Good luck!
 

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I'll also say that with my 'no natural off switch' boy, he's inclined towards worse behavior after a highly stimulating event, like a long hike or a training class. I've had to learn the difference between him acting antsy and rude because he needs exercise/stimulation and him acting antsy and rude because he needs enforced downtime. As I said, he's much better now, but at a year he was deep into adolescence and definitely needed enforced calm periods after exciting events so he didn't keep working himself up and getting more and more unfocused, impulsive, and generally rude and obnoxious.

Stuffed food toys were a HUGE help for us, too. During the worst of his adolescence, we'd split his daily meals and pack them into 3-4 Kong Classics, then freeze them down. Licking and chewing are naturally calming behaviors for dogs, so being able to put him in a pen or on a leash and give him a calming activity really helped make those enforced rest periods/naptimes successful, and it's something that should be pretty easy for most families to implement if they're willing and able to devote a bit of freezer space to dog food toys, haha.

I can't speak as much towards motivating him to work with you/his owners, because both my dogs are naturally inclined to want to engage and train with people, but you've gotten some good advice. My approach would probably be to focus on a lot of fun training that's easy for him to 'win' at, like silly tricks as Lillith said, to build up his confidence and enjoyment of the process. Some dogs really get stressed or bored with drilled behaviors or lots of pressure with training, so video taping sessions could be a good tool to see if you're observing any body language that suggests he's struggling with anything in particular. Subtle signs can be difficult to pick up on in the moment, even for really experienced trainers and handlers, and especially when it's not your dog and you're still figuring each other out.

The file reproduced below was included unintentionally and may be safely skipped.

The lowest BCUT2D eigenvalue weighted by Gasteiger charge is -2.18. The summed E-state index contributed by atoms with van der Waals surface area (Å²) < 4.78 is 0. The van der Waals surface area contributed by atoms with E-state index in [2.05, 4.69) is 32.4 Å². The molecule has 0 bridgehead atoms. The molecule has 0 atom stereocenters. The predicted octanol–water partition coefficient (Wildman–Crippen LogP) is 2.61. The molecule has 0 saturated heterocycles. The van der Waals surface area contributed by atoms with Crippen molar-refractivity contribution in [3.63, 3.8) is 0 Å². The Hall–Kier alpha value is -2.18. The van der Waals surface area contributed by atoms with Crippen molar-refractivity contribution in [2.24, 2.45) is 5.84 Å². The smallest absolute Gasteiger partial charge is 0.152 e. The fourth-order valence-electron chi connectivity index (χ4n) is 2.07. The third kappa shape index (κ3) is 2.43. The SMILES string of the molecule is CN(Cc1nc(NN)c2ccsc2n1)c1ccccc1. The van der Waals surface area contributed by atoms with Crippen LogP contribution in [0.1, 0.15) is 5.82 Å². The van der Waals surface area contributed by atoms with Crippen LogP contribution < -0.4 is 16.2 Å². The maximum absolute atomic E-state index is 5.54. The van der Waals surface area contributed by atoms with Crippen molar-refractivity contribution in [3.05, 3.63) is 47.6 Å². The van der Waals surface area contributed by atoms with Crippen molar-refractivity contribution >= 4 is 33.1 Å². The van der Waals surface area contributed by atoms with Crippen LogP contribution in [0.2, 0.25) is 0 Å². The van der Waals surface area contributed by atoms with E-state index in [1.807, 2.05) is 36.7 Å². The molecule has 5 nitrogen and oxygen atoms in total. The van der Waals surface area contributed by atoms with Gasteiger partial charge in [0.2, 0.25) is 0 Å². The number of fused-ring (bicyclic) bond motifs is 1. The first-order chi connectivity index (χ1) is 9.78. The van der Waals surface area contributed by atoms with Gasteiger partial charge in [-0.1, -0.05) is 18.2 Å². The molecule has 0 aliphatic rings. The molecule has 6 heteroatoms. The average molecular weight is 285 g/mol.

Sounds like you've got a good start, and I'm wishing you luck! Let us know how things are improving.
 

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Discussion Starter · #7 ·
Thank you everyone. I did read your replies, but life was hectic with that dog, so I never got to reply. He is still improving, and while he's not there yet, I think as training continues and as he gets older, he will improve even more.